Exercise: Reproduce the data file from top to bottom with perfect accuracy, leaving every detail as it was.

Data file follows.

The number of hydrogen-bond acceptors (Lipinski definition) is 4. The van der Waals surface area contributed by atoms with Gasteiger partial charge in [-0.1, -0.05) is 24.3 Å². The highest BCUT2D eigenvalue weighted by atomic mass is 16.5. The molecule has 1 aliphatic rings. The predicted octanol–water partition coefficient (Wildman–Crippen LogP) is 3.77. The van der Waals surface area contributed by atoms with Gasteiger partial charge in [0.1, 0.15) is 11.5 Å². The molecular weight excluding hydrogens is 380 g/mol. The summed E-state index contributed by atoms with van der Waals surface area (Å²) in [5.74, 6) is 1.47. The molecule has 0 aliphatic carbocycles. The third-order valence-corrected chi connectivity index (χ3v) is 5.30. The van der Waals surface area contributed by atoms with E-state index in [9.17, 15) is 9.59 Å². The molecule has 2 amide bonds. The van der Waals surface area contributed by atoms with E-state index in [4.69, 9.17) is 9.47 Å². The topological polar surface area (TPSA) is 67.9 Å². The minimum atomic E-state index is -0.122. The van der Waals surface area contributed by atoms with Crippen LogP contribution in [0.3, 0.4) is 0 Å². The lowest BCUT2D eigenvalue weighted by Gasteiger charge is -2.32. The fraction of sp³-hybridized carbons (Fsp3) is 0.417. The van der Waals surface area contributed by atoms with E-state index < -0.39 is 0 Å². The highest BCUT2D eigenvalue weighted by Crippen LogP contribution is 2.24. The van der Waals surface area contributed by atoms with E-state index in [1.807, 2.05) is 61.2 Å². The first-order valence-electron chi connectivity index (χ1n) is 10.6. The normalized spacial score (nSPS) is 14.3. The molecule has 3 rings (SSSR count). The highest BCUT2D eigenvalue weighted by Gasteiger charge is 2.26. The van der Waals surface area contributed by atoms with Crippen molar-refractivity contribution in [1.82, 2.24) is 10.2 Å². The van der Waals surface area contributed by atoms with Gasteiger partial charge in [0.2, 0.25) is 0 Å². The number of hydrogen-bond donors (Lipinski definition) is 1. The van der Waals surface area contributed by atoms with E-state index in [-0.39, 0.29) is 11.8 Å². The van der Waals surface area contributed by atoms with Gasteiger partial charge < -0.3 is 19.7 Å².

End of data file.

The number of hydrogen-bond acceptors (Lipinski definition) is 4. The van der Waals surface area contributed by atoms with Gasteiger partial charge in [-0.1, -0.05) is 24.3 Å². The highest BCUT2D eigenvalue weighted by atomic mass is 16.5. The molecule has 1 aliphatic rings. The predicted octanol–water partition coefficient (Wildman–Crippen LogP) is 3.77. The van der Waals surface area contributed by atoms with Gasteiger partial charge in [0.1, 0.15) is 11.5 Å². The molecular weight excluding hydrogens is 380 g/mol. The summed E-state index contributed by atoms with van der Waals surface area (Å²) in [5.74, 6) is 1.47. The molecule has 0 aliphatic carbocycles. The third-order valence-corrected chi connectivity index (χ3v) is 5.30. The van der Waals surface area contributed by atoms with E-state index in [9.17, 15) is 9.59 Å². The molecule has 2 amide bonds. The van der Waals surface area contributed by atoms with E-state index in [4.69, 9.17) is 9.47 Å². The topological polar surface area (TPSA) is 67.9 Å². The minimum atomic E-state index is -0.122. The van der Waals surface area contributed by atoms with Crippen LogP contribution in [0.3, 0.4) is 0 Å². The lowest BCUT2D eigenvalue weighted by Gasteiger charge is -2.32. The fraction of sp³-hybridized carbons (Fsp3) is 0.417. The van der Waals surface area contributed by atoms with E-state index < -0.39 is 0 Å². The highest BCUT2D eigenvalue weighted by Crippen LogP contribution is 2.24. The van der Waals surface area contributed by atoms with E-state index in [1.807, 2.05) is 61.2 Å². The first-order valence-electron chi connectivity index (χ1n) is 10.6. The normalized spacial score (nSPS) is 14.3. The molecule has 3 rings (SSSR count). The highest BCUT2D eigenvalue weighted by Gasteiger charge is 2.26. The van der Waals surface area contributed by atoms with Crippen molar-refractivity contribution in [1.82, 2.24) is 10.2 Å². The van der Waals surface area contributed by atoms with Gasteiger partial charge in [0.2, 0.25) is 0 Å². The number of hydrogen-bond donors (Lipinski definition) is 1. The van der Waals surface area contributed by atoms with E-state index in [-0.39, 0.29) is 11.8 Å². The van der Waals surface area contributed by atoms with Gasteiger partial charge < -0.3 is 19.7 Å².